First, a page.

Chris Walsh (chris_walsh) wrote,
Chris Walsh
chris_walsh

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There is flair, there.

Some things, I won't get. Texting (predictive text? I want my spelling mistakes to be my own). The idea that I'd have enough skills to be, and enjoy being, a Live-Action Role-Player. Curling. The band Blue October. Eating animals that are still alive.

For a long while, that list of Things I Don't Get included mysteries. I tried reading them; they didn't grab me. I gravitated to what did (science fiction, some fantasy, entertainment industry stuff like The Late Shift by Bill Carter). More recently I've dabbled -- here's why I tried (and wound up liking) Nora Roberts's first J.D. Robb mystery, and I've read and enjoyed my first Agatha Christie -- and then earlier this year I decided to try Sue Grafton's Kinsey Millhone books. Pulling from my parents' collection and beginning at the beginning with "A" is for Alibi. Because, hey, if I like them, there were plenty more where that came from.

That I finished "E" is for Evidence this week is thus a good sign.

As a lot of you know since you've read it, "E" is for Evidence ups the stakes in P.I. Kinsey Millhone's life in a way that hadn't happened in the series before. To be as non-spoilery as I can, she copes with the uncertain and, it turns out, dangerous circumstances in close to her usual manner. And I like that manner: rather deadpan, quietly looking out for herself when she suspects (rightly) that others are out to get her, being funny but not trying too hard to be funny, aware of her personal ups and downs and working to head off the downs at the pass, shall we say. And the series continues its deftly-handled touching on the events of the previous books. Millhone still has injuries and psychological fallout from what she mentioned on Page 1 of the first book.

By the way, here's one way mysteries are good for me: they're strong reminders that we have laws for a reason, and that there's the chance that seriously breaking one law might lead to plenty more breaking of laws, in more dangerous ways. OK, I won't do dangerous stuff! Though I'm sure you'd be surprised if I were doing dangerous stuff, especially the kind of dangerous stuff Kinsey Millhone investigates. ANYWAY.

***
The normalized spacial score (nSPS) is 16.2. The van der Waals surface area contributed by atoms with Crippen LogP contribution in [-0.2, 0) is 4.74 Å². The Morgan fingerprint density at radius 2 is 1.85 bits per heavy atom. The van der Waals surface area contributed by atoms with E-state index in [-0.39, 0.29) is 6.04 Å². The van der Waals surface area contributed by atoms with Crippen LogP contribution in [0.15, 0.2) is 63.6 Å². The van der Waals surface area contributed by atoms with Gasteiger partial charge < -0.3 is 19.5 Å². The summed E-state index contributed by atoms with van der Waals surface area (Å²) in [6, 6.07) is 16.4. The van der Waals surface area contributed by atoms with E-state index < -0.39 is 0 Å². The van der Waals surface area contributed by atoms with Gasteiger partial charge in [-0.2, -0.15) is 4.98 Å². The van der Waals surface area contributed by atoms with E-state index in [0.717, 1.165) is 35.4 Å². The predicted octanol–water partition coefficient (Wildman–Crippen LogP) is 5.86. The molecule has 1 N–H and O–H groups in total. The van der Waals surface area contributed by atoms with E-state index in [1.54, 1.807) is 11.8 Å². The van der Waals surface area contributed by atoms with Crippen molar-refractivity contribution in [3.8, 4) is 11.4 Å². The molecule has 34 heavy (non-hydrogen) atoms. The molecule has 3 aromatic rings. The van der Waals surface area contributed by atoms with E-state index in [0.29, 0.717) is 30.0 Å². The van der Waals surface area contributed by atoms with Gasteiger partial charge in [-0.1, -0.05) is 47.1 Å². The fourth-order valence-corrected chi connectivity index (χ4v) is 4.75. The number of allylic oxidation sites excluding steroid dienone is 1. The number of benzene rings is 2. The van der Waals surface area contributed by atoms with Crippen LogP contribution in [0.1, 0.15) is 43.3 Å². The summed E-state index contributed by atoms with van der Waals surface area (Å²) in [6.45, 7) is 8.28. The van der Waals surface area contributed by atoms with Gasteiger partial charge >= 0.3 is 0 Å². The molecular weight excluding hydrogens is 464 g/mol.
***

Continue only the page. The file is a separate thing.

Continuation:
Mysteries can still be relatively simple "plot engines," as I called them: crime happens, someone investigates, the crime-committers deal badly with this and cause escalating badness to happen, the crime gets solved before things run totally out of control. (A mystery ESPECIALLY should not end with "Rocks fall, everyone dies!") That can be a big part of making these page-turners work, though now I wonder if I could keep up with a more complicated mystery story. (If you have any suggestions, I'll take them.) I do understand that you want your protagonist to have flair, and quirks, and the stories to have surprising details. This series pulls that off. I had the feeling I'd likely like the series all the way back two years ago, when my parents mentioned Millhone's crossword-writing landlord, for instance.

Again, it's an especially trying story for her, this time. I almost want to dive straight into "F" is for Fugitive, to more quickly see how Millhone deals with this novel's fallout, but earlier this year I vowed to pace myself, Grafton-wise. Different stuff deserves to be read. (And for a time this week I was trying to read both "E" and Stephen King's Cujo, and my oft-tired mind tried combining the two so I concentrated on just the Grafton. Back to King now.) And as events get trying, Grafton gets a touch more eloquent. I especially appreciated this little description:
Being with him had brought back the pain in fossil form, evidence of ancient emotional life, embedded now in rock. I studied the sensations as I would some extinct subspecies, for the curiosity, if nothing more.
Tags: books
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